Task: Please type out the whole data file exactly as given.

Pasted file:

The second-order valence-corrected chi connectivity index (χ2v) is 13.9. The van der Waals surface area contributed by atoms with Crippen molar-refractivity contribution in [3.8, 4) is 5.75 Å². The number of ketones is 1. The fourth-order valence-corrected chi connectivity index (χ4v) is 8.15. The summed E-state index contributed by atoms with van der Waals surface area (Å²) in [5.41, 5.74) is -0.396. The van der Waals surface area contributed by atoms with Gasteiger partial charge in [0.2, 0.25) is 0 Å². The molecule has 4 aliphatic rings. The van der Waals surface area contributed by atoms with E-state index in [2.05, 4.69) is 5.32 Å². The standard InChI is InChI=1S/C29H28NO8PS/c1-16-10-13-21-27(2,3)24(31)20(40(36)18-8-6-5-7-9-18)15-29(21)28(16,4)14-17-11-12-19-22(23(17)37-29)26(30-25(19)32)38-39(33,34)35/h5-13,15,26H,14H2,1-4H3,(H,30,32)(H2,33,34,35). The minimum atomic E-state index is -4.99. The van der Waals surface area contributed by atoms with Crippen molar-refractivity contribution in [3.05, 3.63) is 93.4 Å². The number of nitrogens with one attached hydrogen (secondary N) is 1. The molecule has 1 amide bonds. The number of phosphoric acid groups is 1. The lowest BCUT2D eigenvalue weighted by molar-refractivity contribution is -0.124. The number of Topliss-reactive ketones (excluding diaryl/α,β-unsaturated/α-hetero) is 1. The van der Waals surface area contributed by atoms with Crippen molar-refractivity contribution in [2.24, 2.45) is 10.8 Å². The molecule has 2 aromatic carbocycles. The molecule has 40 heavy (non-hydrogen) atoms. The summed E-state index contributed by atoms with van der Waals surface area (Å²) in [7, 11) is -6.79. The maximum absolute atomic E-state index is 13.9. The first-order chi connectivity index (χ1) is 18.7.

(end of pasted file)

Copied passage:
The second-order valence-corrected chi connectivity index (χ2v) is 13.9. The van der Waals surface area contributed by atoms with Crippen molar-refractivity contribution in [3.8, 4) is 5.75 Å². The number of ketones is 1. The fourth-order valence-corrected chi connectivity index (χ4v) is 8.15. The summed E-state index contributed by atoms with van der Waals surface area (Å²) in [5.41, 5.74) is -0.396. The van der Waals surface area contributed by atoms with Gasteiger partial charge in [0.2, 0.25) is 0 Å². The molecule has 4 aliphatic rings. The van der Waals surface area contributed by atoms with E-state index in [2.05, 4.69) is 5.32 Å². The standard InChI is InChI=1S/C29H28NO8PS/c1-16-10-13-21-27(2,3)24(31)20(40(36)18-8-6-5-7-9-18)15-29(21)28(16,4)14-17-11-12-19-22(23(17)37-29)26(30-25(19)32)38-39(33,34)35/h5-13,15,26H,14H2,1-4H3,(H,30,32)(H2,33,34,35). The minimum atomic E-state index is -4.99. The van der Waals surface area contributed by atoms with Crippen molar-refractivity contribution in [3.05, 3.63) is 93.4 Å². The number of nitrogens with one attached hydrogen (secondary N) is 1. The molecule has 1 amide bonds. The number of phosphoric acid groups is 1. The lowest BCUT2D eigenvalue weighted by molar-refractivity contribution is -0.124. The number of Topliss-reactive ketones (excluding diaryl/α,β-unsaturated/α-hetero) is 1. The van der Waals surface area contributed by atoms with Crippen molar-refractivity contribution in [2.24, 2.45) is 10.8 Å². The molecule has 2 aromatic carbocycles. The molecule has 40 heavy (non-hydrogen) atoms. The summed E-state index contributed by atoms with van der Waals surface area (Å²) in [7, 11) is -6.79. The maximum absolute atomic E-state index is 13.9. The first-order chi connectivity index (χ1) is 18.7.